Blepharitis is a common condition of the eye whereby the eyelids are inflamed. This eyelid infection leads to itchy eyes, red and dry eyelids and crusty eyelashes.
Have you ever had your eyelids stuck together in the morning? There is a good chance you suffer from an eyelid infection or blepharitis. Your eyelids may be puffy and there can be a burning, stinging or soreness in your eyes. In severe cases, your eyelashes may fall out.
Regular eyelid hygiene
The best way to deal with this chronic condition is to keep the infected eyelids as clean as possible. With regular blepharitis treatment, symptoms can usually be eased and then kept to a minimum. At Richard Morwood Optometrist, we now have a special gadget for blepharitis treatment called Blephex. It looks a bit like an electric toothbrush but the head of it is a round, soft, sponge tip which is changed after each treatment of the eye.
Richard or Tim will numb your eyes with eye drops and then clean the inner and outer sides of your eyelids. You won’t really feel the treatment and afterwards your eyes feels super clean! It’s recommended to have the blepharitis treatment every 6 months but you can discuss this further with your optometrist. He may also advise artificial teardrops for dry eyes or an antibiotic treatment.
The traditional method is to press on the infected eyelids gently with a facecloth soaked in very warm water for 5-10 minutes. If the facecloth cools, keep re-warming it in the warm water. A popular alternative is to use a specially designed reusable heat bag which you place over your eyes for about five minutes. After this you massage your eyelids and then clean them with a cotton wool bud.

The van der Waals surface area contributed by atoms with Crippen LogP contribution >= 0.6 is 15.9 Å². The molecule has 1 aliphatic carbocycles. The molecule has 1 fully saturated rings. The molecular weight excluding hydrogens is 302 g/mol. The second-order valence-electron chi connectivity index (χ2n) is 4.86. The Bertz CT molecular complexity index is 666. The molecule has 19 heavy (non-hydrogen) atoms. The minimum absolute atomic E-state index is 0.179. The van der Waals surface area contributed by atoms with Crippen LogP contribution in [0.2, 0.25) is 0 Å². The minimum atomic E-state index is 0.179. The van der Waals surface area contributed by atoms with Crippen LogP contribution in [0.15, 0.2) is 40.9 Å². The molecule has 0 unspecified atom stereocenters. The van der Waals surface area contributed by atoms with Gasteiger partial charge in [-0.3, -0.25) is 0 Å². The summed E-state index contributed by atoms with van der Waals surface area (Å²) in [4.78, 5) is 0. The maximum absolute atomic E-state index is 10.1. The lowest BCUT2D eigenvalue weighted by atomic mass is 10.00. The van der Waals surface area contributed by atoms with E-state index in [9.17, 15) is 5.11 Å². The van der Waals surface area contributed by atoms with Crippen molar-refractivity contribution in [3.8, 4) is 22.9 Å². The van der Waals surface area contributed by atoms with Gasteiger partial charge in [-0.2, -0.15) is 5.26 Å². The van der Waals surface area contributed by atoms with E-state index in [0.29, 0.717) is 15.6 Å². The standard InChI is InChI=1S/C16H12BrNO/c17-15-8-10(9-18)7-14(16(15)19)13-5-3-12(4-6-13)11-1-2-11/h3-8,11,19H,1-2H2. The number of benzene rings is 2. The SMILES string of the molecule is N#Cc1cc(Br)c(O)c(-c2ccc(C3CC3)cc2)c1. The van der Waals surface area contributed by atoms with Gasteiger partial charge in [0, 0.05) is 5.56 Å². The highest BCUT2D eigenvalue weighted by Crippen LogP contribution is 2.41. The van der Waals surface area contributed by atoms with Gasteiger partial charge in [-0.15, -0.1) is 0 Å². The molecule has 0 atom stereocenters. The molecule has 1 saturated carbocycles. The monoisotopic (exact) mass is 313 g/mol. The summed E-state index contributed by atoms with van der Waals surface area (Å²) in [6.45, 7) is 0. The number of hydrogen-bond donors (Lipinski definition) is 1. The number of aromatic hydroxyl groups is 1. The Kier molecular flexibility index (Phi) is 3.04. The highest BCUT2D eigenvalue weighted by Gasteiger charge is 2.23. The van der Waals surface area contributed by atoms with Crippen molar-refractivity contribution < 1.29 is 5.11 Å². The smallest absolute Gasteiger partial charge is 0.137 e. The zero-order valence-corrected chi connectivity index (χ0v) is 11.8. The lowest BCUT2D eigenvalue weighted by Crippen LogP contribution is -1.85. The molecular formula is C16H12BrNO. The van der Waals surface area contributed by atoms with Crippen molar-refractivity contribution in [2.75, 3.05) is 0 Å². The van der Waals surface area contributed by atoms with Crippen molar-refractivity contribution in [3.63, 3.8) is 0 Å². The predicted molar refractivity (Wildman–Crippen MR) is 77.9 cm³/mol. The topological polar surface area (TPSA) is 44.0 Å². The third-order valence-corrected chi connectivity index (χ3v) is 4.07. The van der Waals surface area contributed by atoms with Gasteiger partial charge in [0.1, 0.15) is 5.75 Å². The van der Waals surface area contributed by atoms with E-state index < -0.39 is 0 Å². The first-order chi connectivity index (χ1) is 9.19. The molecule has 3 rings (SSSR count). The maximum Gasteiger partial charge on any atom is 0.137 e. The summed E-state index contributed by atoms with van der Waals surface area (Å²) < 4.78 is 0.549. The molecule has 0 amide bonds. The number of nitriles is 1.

What causes blepharitis?
There are three main types of blepharitis:
anterior blepharitis – where the inflammation affects the skin around the base of your eyelashes
posterior blepharitis – where the inflammation affects your Meibomian glands, found along the eyelid margins behind the base of the eyelashes
mixed blepharitis – a combination of both anterior and posterior blepharitis
Anterior blepharitis can be caused by either:
a reaction to Staphylococcus bacteria – these usually live harmlessly on the skin of many people, but for unknown reasons they can cause the eyelids to become inflamed
seborrhoeic dermatitis – a skin condition that causes skin to become oily or flaky and sometimes irritate the eyelids, causing the Meibomian glands to block
Posterior blepharitis is caused by a problem with the Meibomian glands, where the glands get blocked by either debris, skin flakes or inflammation.
Sometimes blockages in the Meibomian glands are associated with a skin condition called rosacea. If too much oily substance is being produced, this may be caused by seborrhoeic dermatitis. Mixed blepharitis, which is the most common, is caused by a combination of both anterior and posterior blepharitis.
Blepharitis isn't contagious and very rarely affects your vision.
Watch a Blephex treatment
This blog was written by Laura Morwood with help from www.patient.info and the website from the College of Optometrists. The video was produced by Earlam & Christopher Optometrists and Opticians.